George Sherman, FOX, BOBCAT, BEAR

29 Jan 2022 – 27 Feb 2022

Regular hours

12:00 – 17:00
12:00 – 17:00
12:00 – 17:00
12:00 – 17:00
12:00 – 17:00

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Marta is privileged to host new works by master ceramicist George Sherman (b. 1945, San Diego). Presented in tandem with Stanley's Gallery as a progression of Sherman's inaugural and celebrated 'Clay Work' (Spring, 2021), 'FOX, BOBCAT, BEAR' is the ceramic artist's second-ever solo exhibition and the first composed entirely of works that renounce function in favor of materiality, diversion, gesture, and form. The exhibition showcases new wall-works (the monumental 'Clouds') alongside free-standing and multi-part sculptures that mine the artists fascination with the mechanisms and scenography of sea-faring (Sherman grew up a so-called 'Navy Brat') and their abstract relationship to that which is seen-versus-unseen in California's wilds.

Situated at the meeting point of the sub-urban built environment of residential Pasadena and the foothills of the San Gabriel Mountains, Sherman's home studio and ceramics workshop occupies a designation the US Forest Service calls the Wildland-Urban Interface (or W.U.I) — the sort of quintessential chaparral in which one can often hear the animals that they cannot see, as in the aptly named ‘Coyote, Owl’ (2021), which is one of several boat-like forms that turn the idea of the ceramic ‘vessel’ on its head. Fittingly, Sherman’s nearby meter-high totem-like forms variously conjure up peri- and tele-scopes; chimneys and smokestacks.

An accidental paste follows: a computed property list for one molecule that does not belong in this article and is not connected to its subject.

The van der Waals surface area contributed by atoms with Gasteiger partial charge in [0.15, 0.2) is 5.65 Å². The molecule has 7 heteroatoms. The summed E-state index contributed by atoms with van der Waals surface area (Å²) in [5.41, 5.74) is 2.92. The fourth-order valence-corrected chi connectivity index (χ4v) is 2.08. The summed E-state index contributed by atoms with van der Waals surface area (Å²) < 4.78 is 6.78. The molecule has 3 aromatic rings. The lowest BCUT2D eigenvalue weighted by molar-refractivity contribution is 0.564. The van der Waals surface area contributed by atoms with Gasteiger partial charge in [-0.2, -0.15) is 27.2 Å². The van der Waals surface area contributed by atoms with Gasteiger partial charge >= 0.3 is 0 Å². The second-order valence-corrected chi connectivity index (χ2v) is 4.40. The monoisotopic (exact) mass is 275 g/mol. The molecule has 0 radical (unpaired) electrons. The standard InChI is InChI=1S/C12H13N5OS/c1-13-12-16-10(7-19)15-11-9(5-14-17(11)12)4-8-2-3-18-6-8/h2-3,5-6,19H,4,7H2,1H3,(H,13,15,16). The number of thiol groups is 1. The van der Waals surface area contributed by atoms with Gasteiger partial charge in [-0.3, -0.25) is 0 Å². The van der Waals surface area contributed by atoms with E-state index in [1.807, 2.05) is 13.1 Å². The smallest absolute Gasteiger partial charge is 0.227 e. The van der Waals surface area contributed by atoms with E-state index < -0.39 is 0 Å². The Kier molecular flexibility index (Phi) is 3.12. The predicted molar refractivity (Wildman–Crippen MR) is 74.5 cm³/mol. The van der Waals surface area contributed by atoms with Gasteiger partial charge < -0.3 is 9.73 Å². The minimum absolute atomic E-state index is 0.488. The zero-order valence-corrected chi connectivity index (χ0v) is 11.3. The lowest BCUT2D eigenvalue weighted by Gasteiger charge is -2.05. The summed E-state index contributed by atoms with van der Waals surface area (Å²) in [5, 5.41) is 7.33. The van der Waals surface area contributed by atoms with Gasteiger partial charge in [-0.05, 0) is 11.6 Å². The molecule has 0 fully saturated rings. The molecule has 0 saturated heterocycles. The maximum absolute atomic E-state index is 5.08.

A long-time studio technician and adjunct professor (ret. 2018) at institutions like California State University, University of Southern California, and Scripps College, Sherman is not only an educator himself but a product of his time with exemplars of the California Clay Movement, first at Pasadena City College with Philip Cornelius in the late 1960s, and later at UC Irvine with John Mason in the early 1970s.

Viewed through a lens that has seen art historical conversations around ceramics shift drastically over the past decade, Sherman's clay practice can be viewed simultaneously as a continuation of this regional or vernacular California tradition and a refreshing departure from it, with the artist treating the often-hallowed medium as a modest, almost happenstance means to a formal and narrative end.

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